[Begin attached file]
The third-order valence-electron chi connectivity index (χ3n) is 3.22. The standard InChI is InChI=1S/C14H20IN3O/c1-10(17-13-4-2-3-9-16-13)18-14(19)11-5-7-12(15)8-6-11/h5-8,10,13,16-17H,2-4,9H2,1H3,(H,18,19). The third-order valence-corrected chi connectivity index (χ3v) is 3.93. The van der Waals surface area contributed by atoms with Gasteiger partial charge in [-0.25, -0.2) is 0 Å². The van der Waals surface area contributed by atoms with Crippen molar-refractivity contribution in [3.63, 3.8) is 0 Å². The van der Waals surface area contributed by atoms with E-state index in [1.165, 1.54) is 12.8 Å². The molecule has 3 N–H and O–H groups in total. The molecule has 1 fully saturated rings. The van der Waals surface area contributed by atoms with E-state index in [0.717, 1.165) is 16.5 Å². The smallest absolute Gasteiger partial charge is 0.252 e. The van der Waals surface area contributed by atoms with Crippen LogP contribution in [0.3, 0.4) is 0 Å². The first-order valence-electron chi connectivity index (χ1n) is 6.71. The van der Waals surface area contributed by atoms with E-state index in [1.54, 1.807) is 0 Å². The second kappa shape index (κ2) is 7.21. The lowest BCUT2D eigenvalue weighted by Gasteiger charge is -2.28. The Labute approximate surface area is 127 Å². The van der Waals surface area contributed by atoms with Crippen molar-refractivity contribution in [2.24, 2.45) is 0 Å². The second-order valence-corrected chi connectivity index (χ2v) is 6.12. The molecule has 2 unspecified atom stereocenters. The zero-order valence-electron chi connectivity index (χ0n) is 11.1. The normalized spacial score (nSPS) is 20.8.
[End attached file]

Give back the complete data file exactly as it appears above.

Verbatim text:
The third-order valence-electron chi connectivity index (χ3n) is 3.22. The standard InChI is InChI=1S/C14H20IN3O/c1-10(17-13-4-2-3-9-16-13)18-14(19)11-5-7-12(15)8-6-11/h5-8,10,13,16-17H,2-4,9H2,1H3,(H,18,19). The third-order valence-corrected chi connectivity index (χ3v) is 3.93. The van der Waals surface area contributed by atoms with Gasteiger partial charge in [-0.25, -0.2) is 0 Å². The van der Waals surface area contributed by atoms with Crippen molar-refractivity contribution in [3.63, 3.8) is 0 Å². The van der Waals surface area contributed by atoms with E-state index in [1.165, 1.54) is 12.8 Å². The molecule has 3 N–H and O–H groups in total. The molecule has 1 fully saturated rings. The van der Waals surface area contributed by atoms with E-state index in [0.717, 1.165) is 16.5 Å². The smallest absolute Gasteiger partial charge is 0.252 e. The van der Waals surface area contributed by atoms with Crippen LogP contribution in [0.3, 0.4) is 0 Å². The first-order valence-electron chi connectivity index (χ1n) is 6.71. The van der Waals surface area contributed by atoms with E-state index in [1.54, 1.807) is 0 Å². The second kappa shape index (κ2) is 7.21. The lowest BCUT2D eigenvalue weighted by Gasteiger charge is -2.28. The Labute approximate surface area is 127 Å². The van der Waals surface area contributed by atoms with Crippen molar-refractivity contribution in [2.24, 2.45) is 0 Å². The second-order valence-corrected chi connectivity index (χ2v) is 6.12. The molecule has 2 unspecified atom stereocenters. The zero-order valence-electron chi connectivity index (χ0n) is 11.1. The normalized spacial score (nSPS) is 20.8.